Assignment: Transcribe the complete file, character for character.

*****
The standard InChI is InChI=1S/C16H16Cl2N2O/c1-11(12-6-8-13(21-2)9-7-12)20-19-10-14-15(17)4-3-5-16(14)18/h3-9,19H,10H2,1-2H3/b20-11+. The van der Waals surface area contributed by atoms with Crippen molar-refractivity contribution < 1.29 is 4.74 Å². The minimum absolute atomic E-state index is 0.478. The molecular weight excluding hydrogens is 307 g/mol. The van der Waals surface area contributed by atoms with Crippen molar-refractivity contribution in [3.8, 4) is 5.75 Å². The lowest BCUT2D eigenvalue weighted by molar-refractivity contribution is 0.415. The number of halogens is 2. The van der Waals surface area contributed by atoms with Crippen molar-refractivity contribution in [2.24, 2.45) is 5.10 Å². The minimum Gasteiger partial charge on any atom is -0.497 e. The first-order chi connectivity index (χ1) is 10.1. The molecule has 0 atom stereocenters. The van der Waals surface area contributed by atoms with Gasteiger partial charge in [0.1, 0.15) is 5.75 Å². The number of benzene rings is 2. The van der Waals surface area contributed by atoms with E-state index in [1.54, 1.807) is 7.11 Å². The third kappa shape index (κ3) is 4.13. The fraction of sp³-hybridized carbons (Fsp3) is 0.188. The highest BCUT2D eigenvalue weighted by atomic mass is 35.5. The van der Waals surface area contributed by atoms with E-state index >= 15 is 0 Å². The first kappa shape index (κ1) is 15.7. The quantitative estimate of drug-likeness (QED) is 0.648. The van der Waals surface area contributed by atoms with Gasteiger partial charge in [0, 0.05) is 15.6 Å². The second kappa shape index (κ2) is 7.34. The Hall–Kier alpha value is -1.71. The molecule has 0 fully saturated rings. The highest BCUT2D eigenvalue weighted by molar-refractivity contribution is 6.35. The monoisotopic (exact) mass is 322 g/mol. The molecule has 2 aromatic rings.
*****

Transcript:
The standard InChI is InChI=1S/C16H16Cl2N2O/c1-11(12-6-8-13(21-2)9-7-12)20-19-10-14-15(17)4-3-5-16(14)18/h3-9,19H,10H2,1-2H3/b20-11+. The van der Waals surface area contributed by atoms with Crippen molar-refractivity contribution < 1.29 is 4.74 Å². The minimum absolute atomic E-state index is 0.478. The molecular weight excluding hydrogens is 307 g/mol. The van der Waals surface area contributed by atoms with Crippen molar-refractivity contribution in [3.8, 4) is 5.75 Å². The lowest BCUT2D eigenvalue weighted by molar-refractivity contribution is 0.415. The number of halogens is 2. The van der Waals surface area contributed by atoms with Crippen molar-refractivity contribution in [2.24, 2.45) is 5.10 Å². The minimum Gasteiger partial charge on any atom is -0.497 e. The first-order chi connectivity index (χ1) is 10.1. The molecule has 0 atom stereocenters. The van der Waals surface area contributed by atoms with Gasteiger partial charge in [0.1, 0.15) is 5.75 Å². The number of benzene rings is 2. The van der Waals surface area contributed by atoms with E-state index in [1.54, 1.807) is 7.11 Å². The third kappa shape index (κ3) is 4.13. The fraction of sp³-hybridized carbons (Fsp3) is 0.188. The highest BCUT2D eigenvalue weighted by atomic mass is 35.5. The van der Waals surface area contributed by atoms with E-state index >= 15 is 0 Å². The first kappa shape index (κ1) is 15.7. The quantitative estimate of drug-likeness (QED) is 0.648. The van der Waals surface area contributed by atoms with Gasteiger partial charge in [0, 0.05) is 15.6 Å². The second kappa shape index (κ2) is 7.34. The Hall–Kier alpha value is -1.71. The molecule has 0 fully saturated rings. The highest BCUT2D eigenvalue weighted by molar-refractivity contribution is 6.35. The monoisotopic (exact) mass is 322 g/mol. The molecule has 2 aromatic rings.